By John Irish
PARIS (Reuters) -France's Armed Forces minister defended her country's counterterrorism role in Mali and accused the military junta of hypocrisy, bad faith and wanting to delay a transition to democracy after the African country's prime minister said Paris was abandoning it.
Relations between France and its former colony have soured since Paris said in June it would reshape its 5,000-strong counterterrorism mission in the region and the junta began talks to bring Russian mercenaries into the country.
"The objective (of Mali) is not to keep the commitments made vis-à-vis the international community," France's minister of the Armed Forces, Florence Parly, said.
"I have the impression that the date (for the election) doesn't suit them perfectly, and that they want to prolong things. But from wanting that to wiping your feet on the blood of French soldiers, it's unacceptable," she said, referring to the death of a French soldier in Mali last week.
Speaking to state television ORTM and other media after returning to Bamako, Mali's interim prime minister, Choguel Maiga, said he did not want to comment on France's accusations at this stage. But he added: "the Malian people have never been and will never be ungrateful."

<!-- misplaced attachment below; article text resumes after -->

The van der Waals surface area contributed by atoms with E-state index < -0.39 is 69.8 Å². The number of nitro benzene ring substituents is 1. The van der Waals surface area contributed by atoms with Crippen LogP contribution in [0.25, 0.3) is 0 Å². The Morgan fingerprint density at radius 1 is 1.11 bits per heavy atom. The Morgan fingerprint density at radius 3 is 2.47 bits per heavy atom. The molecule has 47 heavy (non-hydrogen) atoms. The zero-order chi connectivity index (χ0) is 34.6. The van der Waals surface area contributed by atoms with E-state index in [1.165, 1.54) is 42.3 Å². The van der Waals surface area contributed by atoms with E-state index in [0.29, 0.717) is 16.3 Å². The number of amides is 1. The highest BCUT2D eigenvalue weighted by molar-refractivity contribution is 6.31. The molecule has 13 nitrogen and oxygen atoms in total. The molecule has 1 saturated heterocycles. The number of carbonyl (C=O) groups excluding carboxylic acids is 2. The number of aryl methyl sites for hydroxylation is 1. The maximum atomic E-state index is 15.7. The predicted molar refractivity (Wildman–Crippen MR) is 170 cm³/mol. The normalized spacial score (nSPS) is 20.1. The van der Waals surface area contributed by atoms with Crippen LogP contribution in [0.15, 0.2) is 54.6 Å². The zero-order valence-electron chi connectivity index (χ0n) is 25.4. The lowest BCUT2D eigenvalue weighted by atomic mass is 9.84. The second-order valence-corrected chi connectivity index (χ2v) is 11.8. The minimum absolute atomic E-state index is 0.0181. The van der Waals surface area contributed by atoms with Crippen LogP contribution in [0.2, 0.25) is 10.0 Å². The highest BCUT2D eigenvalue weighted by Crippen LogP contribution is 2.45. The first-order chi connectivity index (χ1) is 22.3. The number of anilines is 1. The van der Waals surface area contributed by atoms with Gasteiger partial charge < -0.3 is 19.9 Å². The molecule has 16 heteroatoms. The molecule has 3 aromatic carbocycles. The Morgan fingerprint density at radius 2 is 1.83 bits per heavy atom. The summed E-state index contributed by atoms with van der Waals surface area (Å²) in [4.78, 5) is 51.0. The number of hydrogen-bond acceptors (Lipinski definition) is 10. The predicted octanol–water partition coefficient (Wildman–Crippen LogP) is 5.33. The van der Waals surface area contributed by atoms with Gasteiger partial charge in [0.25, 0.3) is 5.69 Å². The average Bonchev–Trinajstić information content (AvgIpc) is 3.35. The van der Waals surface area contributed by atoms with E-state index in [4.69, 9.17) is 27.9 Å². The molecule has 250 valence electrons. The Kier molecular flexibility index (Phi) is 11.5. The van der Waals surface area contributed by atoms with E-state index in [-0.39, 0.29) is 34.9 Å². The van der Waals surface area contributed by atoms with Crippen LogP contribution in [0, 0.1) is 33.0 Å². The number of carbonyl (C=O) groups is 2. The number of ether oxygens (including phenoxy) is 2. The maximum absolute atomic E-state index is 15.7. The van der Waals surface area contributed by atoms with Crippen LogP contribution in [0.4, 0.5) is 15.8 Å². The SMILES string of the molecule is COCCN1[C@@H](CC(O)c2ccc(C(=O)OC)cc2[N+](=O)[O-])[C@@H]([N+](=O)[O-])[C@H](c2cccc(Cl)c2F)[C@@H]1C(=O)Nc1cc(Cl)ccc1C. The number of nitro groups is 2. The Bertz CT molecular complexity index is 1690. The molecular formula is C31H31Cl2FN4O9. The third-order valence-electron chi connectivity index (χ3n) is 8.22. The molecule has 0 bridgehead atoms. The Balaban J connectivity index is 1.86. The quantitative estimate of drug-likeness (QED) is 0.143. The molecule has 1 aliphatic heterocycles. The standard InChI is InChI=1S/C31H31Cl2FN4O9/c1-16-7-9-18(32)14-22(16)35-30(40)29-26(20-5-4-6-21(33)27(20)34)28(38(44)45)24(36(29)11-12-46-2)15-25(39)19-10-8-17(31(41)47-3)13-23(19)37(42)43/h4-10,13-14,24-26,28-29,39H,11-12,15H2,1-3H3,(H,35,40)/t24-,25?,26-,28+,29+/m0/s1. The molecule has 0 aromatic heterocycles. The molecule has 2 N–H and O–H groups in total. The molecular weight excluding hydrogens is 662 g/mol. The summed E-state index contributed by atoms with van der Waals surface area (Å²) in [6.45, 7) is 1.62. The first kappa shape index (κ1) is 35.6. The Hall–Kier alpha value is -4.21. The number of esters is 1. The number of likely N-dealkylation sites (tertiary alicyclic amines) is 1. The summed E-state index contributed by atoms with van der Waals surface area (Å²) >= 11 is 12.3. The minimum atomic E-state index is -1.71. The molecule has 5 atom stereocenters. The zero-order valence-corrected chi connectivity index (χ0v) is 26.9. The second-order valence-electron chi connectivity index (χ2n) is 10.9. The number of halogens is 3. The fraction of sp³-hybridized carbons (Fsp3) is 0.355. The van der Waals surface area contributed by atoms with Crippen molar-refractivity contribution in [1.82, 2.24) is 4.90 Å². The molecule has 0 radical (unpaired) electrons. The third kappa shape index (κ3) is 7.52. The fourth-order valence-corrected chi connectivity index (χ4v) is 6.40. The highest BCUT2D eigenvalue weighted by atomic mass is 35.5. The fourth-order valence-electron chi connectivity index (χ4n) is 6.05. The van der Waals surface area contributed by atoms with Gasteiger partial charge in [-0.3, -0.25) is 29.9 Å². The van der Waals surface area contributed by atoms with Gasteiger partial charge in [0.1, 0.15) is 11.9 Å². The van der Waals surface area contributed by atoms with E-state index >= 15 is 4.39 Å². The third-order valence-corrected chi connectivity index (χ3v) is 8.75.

Mali's progress back to democracy following the August 2020 overthrow of President Ibrahim Boubacar Keita is being closely monitored in a region that has experienced four coups in 13 months, two of them in Mali.
Mali's military leaders agreed to an 18-month transition that would culminate with presidential and legislative elections on Feb. 27, 2022, but on Sunday Maiga said that date could be postponed.
He also told the U.N. General Assembly on Saturday that his country felt abandoned by the French move and signalled they were seeking other military help "to fill the gap which will certainly result from the withdrawal of Barkhane in the north of the country." Barkhane is France's counterterrorism operation in the Sahel region.
Denying Paris was abandoning Mali, Parly said Bamako had been kept informed at every turn on how France would reorganise its mission in the region.
"It's a lot of hypocrisy, bad faith and indecency especially because he made those comments on Sept. 25 and on Friday Sept. 24 a 52nd French soldier gave his life to fighting terrorism in the Sahel," Parly told students at Sciences Po university late on Monday.
Diplomatic and security sources have told Reuters that Mali's year-old military junta is close to recruiting the Russian Wagner Group, and France has launched a diplomatic drive to thwart it, saying such an arrangement is "incompatible" with a continued French presence.
The French army started redeploying troops from its bases in Kidal, Tessalit and Timbuktu in northern Mali at the start of the month, French army sources have said.
France wants to complete the redeployment by January. It is reducing its contingent to 2,500-3,000 from about 5,000 by 2023, moving more assets to Niger, and encouraging other European special forces to work alongside local forces.
(Reporting by John Irish in Paris and Christophe Van Der Perre in DakarEditing by William Maclean and Matthew Lewis)